Four o’clock last Saturday afternoon, the temperature was thirty plus, and on the platform at Napier Station we and everyone else sizzled from the heat and the anticipation. This was no ordinary train service. There isn’t one any more for passengers on the Napier line. We were there for the Art Deco, Pea Pie and Pud run to Otane.
Once we were on our way, at every intersection cars were pulled over, cameras were out, children chased the train, and spectators waved.
White gloves lend themselves to the elegant return wave. I got the wave right but not the elegant, slightly disinterested, perhaps even disdainful expression of the privileged. All over my face was the cheshire grin of the novice. Except for when it came to walking across the gantry while the train was actually lurching around corners. And standing on the outside viewing platform with nothing but a metal bar between myself and potential oblivion took a bit of getting used to. I do have a photo but it’s a bit of white knuckle affair. You can see I’ve got my teeth gritted behind the determined smile so I’m not putting it up! (It’s amazing what I’ll do to cool off!) But in spite of all this, those moments on the viewing platform were the highlight of highlights.
Steam Inc have faithfully restored their engines and carriages. The red leather seats and the rimu panelling evoke the elegance of times past.
Ah, nostalgia. I did find myself longing for the way it all was, in the golden olden days. When things were made to last and when our names were displayed above our seats. No time for that level of detail these days. And heaven forbid – a fellow traveller knowing your name! (I know, I know, I’m showing my age.)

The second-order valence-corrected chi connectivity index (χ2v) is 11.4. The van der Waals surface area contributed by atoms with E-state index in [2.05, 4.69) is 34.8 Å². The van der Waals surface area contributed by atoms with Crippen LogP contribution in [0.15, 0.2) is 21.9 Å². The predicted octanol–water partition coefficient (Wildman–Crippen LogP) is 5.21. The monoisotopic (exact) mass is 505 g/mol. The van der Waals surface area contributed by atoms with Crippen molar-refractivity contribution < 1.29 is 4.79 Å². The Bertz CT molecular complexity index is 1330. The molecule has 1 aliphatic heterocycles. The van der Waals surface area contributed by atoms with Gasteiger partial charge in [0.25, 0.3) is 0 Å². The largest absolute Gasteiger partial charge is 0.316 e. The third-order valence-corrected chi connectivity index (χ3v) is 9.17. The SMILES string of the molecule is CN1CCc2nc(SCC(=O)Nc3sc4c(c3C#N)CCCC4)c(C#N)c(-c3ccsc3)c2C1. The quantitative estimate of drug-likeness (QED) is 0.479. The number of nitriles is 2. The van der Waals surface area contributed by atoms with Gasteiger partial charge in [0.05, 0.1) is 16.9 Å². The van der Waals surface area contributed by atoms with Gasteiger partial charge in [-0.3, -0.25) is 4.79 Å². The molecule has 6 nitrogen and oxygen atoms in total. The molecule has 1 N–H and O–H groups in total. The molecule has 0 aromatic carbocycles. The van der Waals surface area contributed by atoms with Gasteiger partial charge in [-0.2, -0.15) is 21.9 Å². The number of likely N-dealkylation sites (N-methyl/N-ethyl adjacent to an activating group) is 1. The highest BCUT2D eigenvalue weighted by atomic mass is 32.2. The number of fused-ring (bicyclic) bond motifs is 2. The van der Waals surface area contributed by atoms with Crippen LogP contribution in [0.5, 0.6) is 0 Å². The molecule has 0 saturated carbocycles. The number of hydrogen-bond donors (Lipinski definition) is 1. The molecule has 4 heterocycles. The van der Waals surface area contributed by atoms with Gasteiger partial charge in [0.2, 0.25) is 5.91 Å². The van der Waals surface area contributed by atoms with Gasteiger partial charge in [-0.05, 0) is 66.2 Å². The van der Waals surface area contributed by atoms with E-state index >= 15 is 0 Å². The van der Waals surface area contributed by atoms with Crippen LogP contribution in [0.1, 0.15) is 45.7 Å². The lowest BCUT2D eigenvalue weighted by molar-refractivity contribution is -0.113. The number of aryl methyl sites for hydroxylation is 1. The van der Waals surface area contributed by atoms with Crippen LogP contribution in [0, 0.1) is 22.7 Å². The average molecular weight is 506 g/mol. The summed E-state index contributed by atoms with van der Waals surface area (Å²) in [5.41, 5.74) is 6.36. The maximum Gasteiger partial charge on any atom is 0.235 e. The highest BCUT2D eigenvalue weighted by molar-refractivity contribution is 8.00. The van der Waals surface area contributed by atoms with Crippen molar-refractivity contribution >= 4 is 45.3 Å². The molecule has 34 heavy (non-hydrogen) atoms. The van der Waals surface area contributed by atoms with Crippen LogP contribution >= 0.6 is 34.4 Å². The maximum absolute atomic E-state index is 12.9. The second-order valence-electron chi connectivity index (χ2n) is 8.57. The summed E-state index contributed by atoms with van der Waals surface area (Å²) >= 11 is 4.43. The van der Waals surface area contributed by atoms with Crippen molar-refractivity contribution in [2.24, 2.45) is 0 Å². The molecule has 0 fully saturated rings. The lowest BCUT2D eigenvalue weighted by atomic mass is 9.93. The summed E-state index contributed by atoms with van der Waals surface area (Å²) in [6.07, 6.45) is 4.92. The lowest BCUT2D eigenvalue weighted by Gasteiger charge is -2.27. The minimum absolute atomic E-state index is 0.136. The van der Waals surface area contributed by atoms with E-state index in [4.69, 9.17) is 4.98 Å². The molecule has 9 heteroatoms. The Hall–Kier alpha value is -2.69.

But I do like train trips. Once I travelled by Amtrak, and not that long ago either, from Minneapolis to New York (it took two days) just so I could make my arrival in the Big Apple at Penn Station.
I suspect that restoring trains and recreating the past gets into the blood, becomes an obsession for some. The crew even managed to make the safety instructions interesting. Don’t put your arms or heads or anything else out the window they reminded us from time to time. And I, of course, took careful note.
This is why!
It was two hours to Otane. At first our pace was slow. Partly due to the tender having a full load of coal and partly due to the speed restriction imposed by the extreme heat. Steaming along the sea front we were overtaken by a family on push bikes. To be fair they did have a tail wind and no doubt had risen to the challenge of outstripping the train.
The views were a reminder for us office workers of the real Hawkes Bay.
At Otane the whole of the town turned out. Some to welcome, some to entertain. For others we were the entertainment. They’d set up chairs along the footpath to watch us promenade. I’d have done the same. All right, all right. I have done the same. Yes, at every other Art Deco weekend.
Dinner was served in the Town Hall by a group of friendly and hard-working women. Simple fare, but it was truly delicious. That was a very decent meat pie, from the pastry to the filling, and perfectly laced with worcestershire sauce.
The café was open, there were a few market stalls, a coconut shy, and dancing and partying outside and inside the Otane Hotel. Cabin Fevre were there again!
It’s possible our days as Art Deco Grinches are over. This was a lot of fun! I’d do it all again. Especially the train trip.